...where distraction is the main attraction.

Thursday, September 12, 2013

Single Malt Report: Springbank 12 year old 2000 Calvados Finish

If you think I've posted a lot of high ratings these past two weeks, you would be correct.  I used to hand out four stars more generously at the start of the whisky reports, then lessened as I gained more malty experience.  Discounting my re-tries of old favorites, I'm averaging less than one 88+ report a month.  Now I'm about to give my third one in two weeks.  It's not because I'm in a super duper happy mood (which I'm not), it is because I'm a really big Springbank geek.  And of these five recently reviewed Springbanks, this one is my favorite.

Distillery: Springbank
Brand: Springbank
Age: 12 years (Apr 1997 - Oct 2012)
Maturation: refill bourbon barrels for the first 6 years
Finish: fresh Calvados casks (probably toasted French Oak) for the next 6 years
Region: Campbeltown
Alcohol by Volume: 52.7%
Limited Bottling: 9,420 bottles

From a sample purchased at Master of Malt -- served neatly in a Glencairn glass:

The color is medium gold.  The nose......from my notes: "Wow. Ripe piney peat stank." Industrial machine oil and grease.  But at the same time there's what I imagine a 120-proof Calvados to smell like, a deep strong tart apple spirit.  Behind that is some barrel char from the American oak.  Then pencil lead, rubber bands, vanilla, new sneakers, and sour apple candy.  Gets more syrupy and ashy with time.  The palate is simpler, but hits every note solidly.  Fresh apples first, then a peat wallop (something between Ardbeg and Kilchoman).  Toasty oak, vanilla creme, fresh pears, and whole grain fruit muffins.  A sharp youthful alcohol bite remains after 12 years.  A bitter-tea-meets-vanilla-bean note grows stronger with time in the glass.  Apple shisha and green grapes hit first in the huge finish.  The peat starts off light then keeps expanding and expanding.  The bitter tea notes edges its way in after a while.  More apples.  Juice from canned pears.

First off, if you don't like calvados this ain't your whisky.  I'm one of those folks who always liked calvados, but didn't know how to pronounce it correctly until last year.  It's CAL-vados, not cal-VA-dos.  I can now be a snob about that too!

Secondly, SKU from Recent Eats was right, this whisky hauls out considerable peat.  Of all the Longrows (Springbank's heavily peated brand) I've tried, only the CV (rest in peace) competes with this phenolic punch.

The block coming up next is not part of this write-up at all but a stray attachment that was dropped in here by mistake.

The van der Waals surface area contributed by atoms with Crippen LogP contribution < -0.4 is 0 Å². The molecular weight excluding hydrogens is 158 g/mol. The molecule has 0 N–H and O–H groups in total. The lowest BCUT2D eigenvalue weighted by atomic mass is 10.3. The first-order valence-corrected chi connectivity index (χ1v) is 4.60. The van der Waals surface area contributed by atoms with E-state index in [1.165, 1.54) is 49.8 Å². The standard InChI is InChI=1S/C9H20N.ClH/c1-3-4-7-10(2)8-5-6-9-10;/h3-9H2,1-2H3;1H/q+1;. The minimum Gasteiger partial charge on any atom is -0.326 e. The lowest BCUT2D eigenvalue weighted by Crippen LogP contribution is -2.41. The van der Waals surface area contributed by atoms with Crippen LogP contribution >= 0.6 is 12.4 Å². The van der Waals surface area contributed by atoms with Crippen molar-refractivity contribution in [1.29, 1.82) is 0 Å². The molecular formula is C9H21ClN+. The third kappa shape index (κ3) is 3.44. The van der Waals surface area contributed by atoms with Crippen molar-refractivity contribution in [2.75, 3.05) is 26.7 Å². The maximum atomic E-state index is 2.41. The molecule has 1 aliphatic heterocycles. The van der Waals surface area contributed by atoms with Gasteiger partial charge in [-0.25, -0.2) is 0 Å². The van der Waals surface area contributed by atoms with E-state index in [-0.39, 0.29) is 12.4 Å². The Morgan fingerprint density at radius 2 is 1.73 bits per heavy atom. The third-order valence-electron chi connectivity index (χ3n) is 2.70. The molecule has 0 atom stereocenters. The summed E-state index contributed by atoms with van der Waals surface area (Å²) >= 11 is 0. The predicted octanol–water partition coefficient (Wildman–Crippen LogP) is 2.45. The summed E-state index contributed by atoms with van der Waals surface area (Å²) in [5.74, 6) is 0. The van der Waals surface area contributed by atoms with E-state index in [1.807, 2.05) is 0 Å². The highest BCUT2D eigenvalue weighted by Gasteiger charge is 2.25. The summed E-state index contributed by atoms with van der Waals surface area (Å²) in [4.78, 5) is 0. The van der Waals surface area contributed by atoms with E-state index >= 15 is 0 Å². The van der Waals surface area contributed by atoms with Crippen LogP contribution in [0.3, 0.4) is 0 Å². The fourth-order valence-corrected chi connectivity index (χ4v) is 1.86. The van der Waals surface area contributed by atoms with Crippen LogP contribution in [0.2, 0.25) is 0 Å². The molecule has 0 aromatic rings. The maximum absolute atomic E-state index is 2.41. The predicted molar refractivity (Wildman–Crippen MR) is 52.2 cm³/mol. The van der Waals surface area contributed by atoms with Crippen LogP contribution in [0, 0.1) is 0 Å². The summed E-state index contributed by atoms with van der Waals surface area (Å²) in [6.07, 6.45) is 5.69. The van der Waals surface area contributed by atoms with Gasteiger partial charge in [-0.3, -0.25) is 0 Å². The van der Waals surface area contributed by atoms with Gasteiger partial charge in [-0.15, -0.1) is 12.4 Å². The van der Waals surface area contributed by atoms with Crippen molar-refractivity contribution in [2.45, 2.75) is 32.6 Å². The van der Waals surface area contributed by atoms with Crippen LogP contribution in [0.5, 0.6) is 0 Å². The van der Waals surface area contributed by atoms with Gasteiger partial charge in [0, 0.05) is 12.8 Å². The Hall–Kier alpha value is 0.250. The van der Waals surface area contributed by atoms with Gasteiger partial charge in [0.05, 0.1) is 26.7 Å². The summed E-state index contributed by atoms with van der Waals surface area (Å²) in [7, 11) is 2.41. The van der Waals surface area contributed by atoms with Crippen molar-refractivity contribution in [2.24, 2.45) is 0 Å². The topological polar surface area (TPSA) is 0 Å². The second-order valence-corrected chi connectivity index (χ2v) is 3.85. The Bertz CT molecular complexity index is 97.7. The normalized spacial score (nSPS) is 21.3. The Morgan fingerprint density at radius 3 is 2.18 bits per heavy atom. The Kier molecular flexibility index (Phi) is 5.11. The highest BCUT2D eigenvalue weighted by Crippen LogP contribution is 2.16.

The price on it is plum nonsense for 12 year old whisky, but ignoring age for a moment (if we can), the quality is considerable.  The combo of high phenolics, French apple brandy, two different oaks with two different char/toast levels, and industrial grease doesn't work on paper, but it works in the glass.  It's never too sweet, too tart, nor too bitter and the seemingly disparate elements play well together.  It almost allows me to forgive Springbank for taking the shovel to Longrow CV.  Almost.

I'll be honest, I hate posting this review.  The more positive reviews this whisky gets, the already very few remaining bottles are going to vanish before I can nab one.  So a personal note to those in Southern California, DO NOT buy any more bottles of this......until I give you the green light.  'kay?  Thanks.  :-)

I'm kidding (but not really though), you so-and-sos.  Drink up.  Seriously, if you buy it, drink it.  Don't be hoarding for the apocalypse or the secondary market.  Because often the latter seems to be leading to the former.

Availability - Here and There, though more so There (aka UK)
Pricing - $105-$125 (Fuuuuuuuuuuuuu-----------)
Rating - 92


  1. I'll have to check my Springbank shelf, I might have gotten one Calvados finish too but if I did, it definitely wasn't over $100. This might be my next bottle to open now, I told you I'm overdue a CS Springbank!

    I always wondered about Calvados finishes. They sound so cool, so different, so French. But...